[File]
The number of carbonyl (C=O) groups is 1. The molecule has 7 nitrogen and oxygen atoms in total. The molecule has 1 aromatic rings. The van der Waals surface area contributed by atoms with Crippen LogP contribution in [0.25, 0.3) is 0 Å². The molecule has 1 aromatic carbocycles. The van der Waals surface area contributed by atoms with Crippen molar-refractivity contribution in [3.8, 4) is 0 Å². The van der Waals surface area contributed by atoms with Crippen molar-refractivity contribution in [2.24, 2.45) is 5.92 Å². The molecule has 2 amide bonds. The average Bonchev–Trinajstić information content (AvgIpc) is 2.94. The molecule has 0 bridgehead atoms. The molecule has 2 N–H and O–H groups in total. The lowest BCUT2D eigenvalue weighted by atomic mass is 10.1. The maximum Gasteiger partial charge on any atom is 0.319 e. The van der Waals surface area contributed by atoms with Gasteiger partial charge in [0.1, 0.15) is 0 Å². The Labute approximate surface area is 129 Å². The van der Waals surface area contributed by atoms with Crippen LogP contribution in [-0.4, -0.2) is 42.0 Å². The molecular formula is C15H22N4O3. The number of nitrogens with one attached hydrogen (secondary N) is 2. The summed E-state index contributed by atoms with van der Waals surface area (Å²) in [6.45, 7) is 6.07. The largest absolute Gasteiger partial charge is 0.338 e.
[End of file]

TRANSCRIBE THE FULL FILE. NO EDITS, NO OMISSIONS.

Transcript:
The number of carbonyl (C=O) groups is 1. The molecule has 7 nitrogen and oxygen atoms in total. The molecule has 1 aromatic rings. The van der Waals surface area contributed by atoms with Crippen LogP contribution in [0.25, 0.3) is 0 Å². The molecule has 1 aromatic carbocycles. The van der Waals surface area contributed by atoms with Crippen molar-refractivity contribution in [3.8, 4) is 0 Å². The van der Waals surface area contributed by atoms with Crippen molar-refractivity contribution in [2.24, 2.45) is 5.92 Å². The molecule has 2 amide bonds. The average Bonchev–Trinajstić information content (AvgIpc) is 2.94. The molecule has 0 bridgehead atoms. The molecule has 2 N–H and O–H groups in total. The lowest BCUT2D eigenvalue weighted by atomic mass is 10.1. The maximum Gasteiger partial charge on any atom is 0.319 e. The van der Waals surface area contributed by atoms with Gasteiger partial charge in [0.1, 0.15) is 0 Å². The Labute approximate surface area is 129 Å². The van der Waals surface area contributed by atoms with Crippen LogP contribution in [-0.4, -0.2) is 42.0 Å². The molecular formula is C15H22N4O3. The number of nitrogens with one attached hydrogen (secondary N) is 2. The summed E-state index contributed by atoms with van der Waals surface area (Å²) in [6.45, 7) is 6.07. The largest absolute Gasteiger partial charge is 0.338 e.